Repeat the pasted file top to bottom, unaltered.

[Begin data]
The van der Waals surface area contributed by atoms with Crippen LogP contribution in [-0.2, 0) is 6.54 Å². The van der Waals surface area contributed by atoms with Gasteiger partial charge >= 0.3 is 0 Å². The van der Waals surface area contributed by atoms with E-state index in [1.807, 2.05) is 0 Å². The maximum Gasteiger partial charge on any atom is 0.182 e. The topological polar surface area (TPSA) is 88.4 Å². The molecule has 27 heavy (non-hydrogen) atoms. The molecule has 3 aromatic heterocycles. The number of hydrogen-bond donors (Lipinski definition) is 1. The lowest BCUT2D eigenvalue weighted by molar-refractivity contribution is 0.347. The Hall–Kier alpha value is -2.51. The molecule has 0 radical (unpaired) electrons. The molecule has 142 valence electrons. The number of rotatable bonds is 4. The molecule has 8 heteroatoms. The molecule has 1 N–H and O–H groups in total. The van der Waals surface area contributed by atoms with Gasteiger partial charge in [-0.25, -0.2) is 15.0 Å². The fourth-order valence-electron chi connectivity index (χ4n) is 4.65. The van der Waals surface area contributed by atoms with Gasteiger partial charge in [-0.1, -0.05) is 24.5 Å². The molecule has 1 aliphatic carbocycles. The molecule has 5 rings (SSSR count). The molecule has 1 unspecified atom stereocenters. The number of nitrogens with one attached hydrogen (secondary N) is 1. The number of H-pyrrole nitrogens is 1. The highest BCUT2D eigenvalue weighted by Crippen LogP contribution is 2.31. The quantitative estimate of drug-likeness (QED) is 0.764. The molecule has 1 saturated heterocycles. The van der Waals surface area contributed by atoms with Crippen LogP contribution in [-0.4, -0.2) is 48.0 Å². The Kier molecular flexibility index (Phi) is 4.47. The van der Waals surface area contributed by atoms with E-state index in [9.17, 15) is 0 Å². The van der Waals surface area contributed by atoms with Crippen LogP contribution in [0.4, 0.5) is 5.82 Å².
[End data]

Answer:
The van der Waals surface area contributed by atoms with Crippen LogP contribution in [-0.2, 0) is 6.54 Å². The van der Waals surface area contributed by atoms with Gasteiger partial charge >= 0.3 is 0 Å². The van der Waals surface area contributed by atoms with E-state index in [1.807, 2.05) is 0 Å². The maximum Gasteiger partial charge on any atom is 0.182 e. The topological polar surface area (TPSA) is 88.4 Å². The molecule has 27 heavy (non-hydrogen) atoms. The molecule has 3 aromatic heterocycles. The number of hydrogen-bond donors (Lipinski definition) is 1. The lowest BCUT2D eigenvalue weighted by molar-refractivity contribution is 0.347. The Hall–Kier alpha value is -2.51. The molecule has 0 radical (unpaired) electrons. The molecule has 142 valence electrons. The number of rotatable bonds is 4. The molecule has 8 heteroatoms. The molecule has 1 N–H and O–H groups in total. The van der Waals surface area contributed by atoms with Gasteiger partial charge in [-0.25, -0.2) is 15.0 Å². The fourth-order valence-electron chi connectivity index (χ4n) is 4.65. The van der Waals surface area contributed by atoms with Gasteiger partial charge in [-0.1, -0.05) is 24.5 Å². The molecule has 1 aliphatic carbocycles. The molecule has 5 rings (SSSR count). The molecule has 1 unspecified atom stereocenters. The number of nitrogens with one attached hydrogen (secondary N) is 1. The number of H-pyrrole nitrogens is 1. The highest BCUT2D eigenvalue weighted by Crippen LogP contribution is 2.31. The quantitative estimate of drug-likeness (QED) is 0.764. The molecule has 1 saturated heterocycles. The van der Waals surface area contributed by atoms with Crippen LogP contribution in [-0.4, -0.2) is 48.0 Å². The Kier molecular flexibility index (Phi) is 4.47. The van der Waals surface area contributed by atoms with E-state index in [9.17, 15) is 0 Å². The van der Waals surface area contributed by atoms with Crippen LogP contribution in [0.4, 0.5) is 5.82 Å².